UNIVERSITY PARK, Pa., Dec. 5 (UPI) -- An invasive grass species may be one reason fires are bigger and more frequent in certain regions of the Western United States, a team of researchers says.
Scientists at Penn State say cheatgrass, a plant species accidentally introduced by settlers in the West during the 1800s, was involved in a disproportionately high number of fires in the Great Basin, a 230,000-square-mile arid area that includes large sections of Nevada and parts of Utah, Colorado, Idaho, California and Oregon.
"Over the past decade, cheatgrass fueled the majority of the largest fires, influencing 39 of the largest 50 fires," Penn State researcher Jennifer Balch said. "That's much higher than what it should be when you consider how much of the Great Basin that cheatgrass covers."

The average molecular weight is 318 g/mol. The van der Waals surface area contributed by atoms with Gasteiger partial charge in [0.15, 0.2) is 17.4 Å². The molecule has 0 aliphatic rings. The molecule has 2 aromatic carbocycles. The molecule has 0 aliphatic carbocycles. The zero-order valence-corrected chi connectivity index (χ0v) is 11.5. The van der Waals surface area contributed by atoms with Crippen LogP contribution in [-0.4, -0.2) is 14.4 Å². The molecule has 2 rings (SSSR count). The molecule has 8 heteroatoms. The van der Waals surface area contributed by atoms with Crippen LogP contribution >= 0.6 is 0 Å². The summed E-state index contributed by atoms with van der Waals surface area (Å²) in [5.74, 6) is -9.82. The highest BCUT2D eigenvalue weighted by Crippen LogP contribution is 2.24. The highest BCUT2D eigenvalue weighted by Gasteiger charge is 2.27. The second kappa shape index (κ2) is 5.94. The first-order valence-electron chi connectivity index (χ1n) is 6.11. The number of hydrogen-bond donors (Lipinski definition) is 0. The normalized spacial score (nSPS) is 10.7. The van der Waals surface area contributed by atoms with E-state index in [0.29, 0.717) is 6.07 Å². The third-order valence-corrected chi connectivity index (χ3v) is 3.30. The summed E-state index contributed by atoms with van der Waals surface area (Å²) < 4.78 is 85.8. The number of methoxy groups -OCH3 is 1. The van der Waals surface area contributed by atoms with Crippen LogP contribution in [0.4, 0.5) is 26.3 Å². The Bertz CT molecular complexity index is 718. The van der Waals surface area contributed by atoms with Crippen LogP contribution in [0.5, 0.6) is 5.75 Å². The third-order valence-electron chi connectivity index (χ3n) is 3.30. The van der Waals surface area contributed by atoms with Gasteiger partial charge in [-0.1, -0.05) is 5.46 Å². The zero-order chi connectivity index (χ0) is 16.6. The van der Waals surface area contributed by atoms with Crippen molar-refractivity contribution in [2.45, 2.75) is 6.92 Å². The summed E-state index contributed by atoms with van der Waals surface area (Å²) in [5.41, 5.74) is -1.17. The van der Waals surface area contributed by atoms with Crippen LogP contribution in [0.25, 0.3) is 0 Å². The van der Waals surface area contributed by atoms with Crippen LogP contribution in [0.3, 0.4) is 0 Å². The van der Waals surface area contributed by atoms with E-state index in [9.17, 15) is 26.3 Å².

While cheatgrass grasslands make up only about 6 percent of the Great Basin, the average size of the fires in those regions was significantly larger than fires in areas dominated by other vegetation including pinyon-juniper areas, montane shrubland and agricultural land, the researchers said.
"From 2000 to 2009, cheatgrass burned twice as much as any other vegetation," Balch said.
The ability of cheatgrass to rapidly spread and fill in ground between other plant species may be one reason the plant is involved in larger and more frequent blazes, she said.
"What's happening is that cheatgrass is creating a novel grass-fire cycle that makes future fires more likely. Fire promotes cheatgrass and cheatgrass promotes fires."